Objective: To investigate the safety and tolerability of high-dose cyclophosphamide without stem cell rescue in scleroderma.
Methods: An open-label, single-site, uncontrolled study design entered patients with active diffuse cutaneous scleroderma. Patients were treated with cyclophosphamide (50 mg/kg) intravenously daily for 4 consecutive days (total 200 mg/kg) followed by granulocyte colony-stimulating factor (5 µg/kg/day). The primary clinical efficacy end point was the modified Rodnan skin score (mRSS). Secondary end points included the Health Assessment Questionnaire-Disability Index (HAQ-DI), physician global assessment (PGA) and pulmonary function tests.
Results: Six patients (4 men, 2 women) aged 19–60 years were entered into the study. One patients died early in the protocol, thus five patients had follow-up data. The percentage reduction of the mRSS in these five evaluable patients within 1 month of treatment was 60%, 55%, 41%, 31% and 0%. The patient with no decline in skin score at 1 month showed a decrease in skin score from 41 to 26 by the 3-month visit, a 37% improvement. Three patients sustained the improvement after treatment for 24, 12 and 12 months. Two patients relapsed at 12 and 6 months after treatment. The PGA and HAQ-DI scores improved in five of the six patients by 72% and 79% respectively at 3 months. The only serious adverse event was a death that occurred owing to infection after neutrophil count recovery.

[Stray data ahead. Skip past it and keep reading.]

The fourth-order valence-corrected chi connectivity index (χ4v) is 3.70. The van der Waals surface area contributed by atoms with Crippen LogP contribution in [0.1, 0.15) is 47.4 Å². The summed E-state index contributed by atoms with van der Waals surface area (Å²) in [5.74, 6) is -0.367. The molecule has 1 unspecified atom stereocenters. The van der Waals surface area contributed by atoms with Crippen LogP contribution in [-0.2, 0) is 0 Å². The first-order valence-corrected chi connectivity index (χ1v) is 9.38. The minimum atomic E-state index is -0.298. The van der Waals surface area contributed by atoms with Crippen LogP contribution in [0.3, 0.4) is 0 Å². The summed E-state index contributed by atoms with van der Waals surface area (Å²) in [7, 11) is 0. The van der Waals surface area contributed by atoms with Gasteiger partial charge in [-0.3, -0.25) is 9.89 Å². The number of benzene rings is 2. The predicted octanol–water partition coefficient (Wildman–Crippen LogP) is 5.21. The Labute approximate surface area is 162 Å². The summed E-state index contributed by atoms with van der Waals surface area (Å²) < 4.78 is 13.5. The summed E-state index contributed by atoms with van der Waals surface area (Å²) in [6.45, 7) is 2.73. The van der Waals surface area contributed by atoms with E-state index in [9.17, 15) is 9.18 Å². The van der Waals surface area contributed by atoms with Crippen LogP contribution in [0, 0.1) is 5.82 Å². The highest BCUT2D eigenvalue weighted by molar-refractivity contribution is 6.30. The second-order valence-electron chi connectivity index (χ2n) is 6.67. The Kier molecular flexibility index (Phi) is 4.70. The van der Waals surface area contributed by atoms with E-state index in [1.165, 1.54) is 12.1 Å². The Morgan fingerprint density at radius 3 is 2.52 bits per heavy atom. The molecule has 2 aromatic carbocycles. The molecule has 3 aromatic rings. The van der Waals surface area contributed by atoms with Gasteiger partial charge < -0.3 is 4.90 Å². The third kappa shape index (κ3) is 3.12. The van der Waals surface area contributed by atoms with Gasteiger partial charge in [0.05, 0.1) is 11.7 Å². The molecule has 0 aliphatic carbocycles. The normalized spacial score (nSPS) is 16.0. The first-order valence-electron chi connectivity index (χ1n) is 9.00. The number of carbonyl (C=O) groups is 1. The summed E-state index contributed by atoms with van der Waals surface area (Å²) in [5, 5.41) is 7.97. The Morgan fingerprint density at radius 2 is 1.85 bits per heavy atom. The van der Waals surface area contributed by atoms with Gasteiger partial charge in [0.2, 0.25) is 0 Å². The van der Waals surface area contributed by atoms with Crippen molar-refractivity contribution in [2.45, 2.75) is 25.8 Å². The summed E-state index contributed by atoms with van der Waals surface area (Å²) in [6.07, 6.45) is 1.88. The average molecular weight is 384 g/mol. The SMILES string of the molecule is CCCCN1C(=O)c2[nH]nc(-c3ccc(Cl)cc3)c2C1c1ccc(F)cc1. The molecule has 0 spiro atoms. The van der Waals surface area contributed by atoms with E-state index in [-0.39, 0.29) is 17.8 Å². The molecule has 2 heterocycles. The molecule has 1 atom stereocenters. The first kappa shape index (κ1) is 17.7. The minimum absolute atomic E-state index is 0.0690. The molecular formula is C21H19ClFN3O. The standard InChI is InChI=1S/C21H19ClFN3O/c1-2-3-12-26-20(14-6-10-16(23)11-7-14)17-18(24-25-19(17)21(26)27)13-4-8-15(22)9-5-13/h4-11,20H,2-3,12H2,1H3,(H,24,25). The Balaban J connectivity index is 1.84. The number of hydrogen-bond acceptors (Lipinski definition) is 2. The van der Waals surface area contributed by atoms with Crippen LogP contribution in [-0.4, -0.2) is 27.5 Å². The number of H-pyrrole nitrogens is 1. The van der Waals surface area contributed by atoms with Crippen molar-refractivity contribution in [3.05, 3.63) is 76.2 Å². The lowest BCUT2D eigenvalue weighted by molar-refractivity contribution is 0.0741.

Conclusions: High-dose cyclophosphamide without stem cell rescue can lead to a clinically significant improvement in skin score and measures of disease severity in patients with diffuse cutaneous scleroderma.
Statistics from Altmetric.com
If you wish to reuse any or all of this article please use the link below which will take you to the Copyright Clearance Center’s RightsLink service. You will be able to get a quick price and instant permission to reuse the content in many different ways.
Competing interests: Under a licensing agreement between Revimmune, Inc and the Johns Hopkins University, RAB is entitled to a share of royalty received by the university on sales of products described in this (article). The terms of this arrangement are being managed by the Johns Hopkins University in accordance with its conflict of interest policies. The other authors have no conflict of interest.
Ethics approval: Approved by the Institution Review Board of Johns Hopkins University and Clinical Research Review Committee Sidney Kimmel Comprehensive Cancer Center at Johns Hopkins.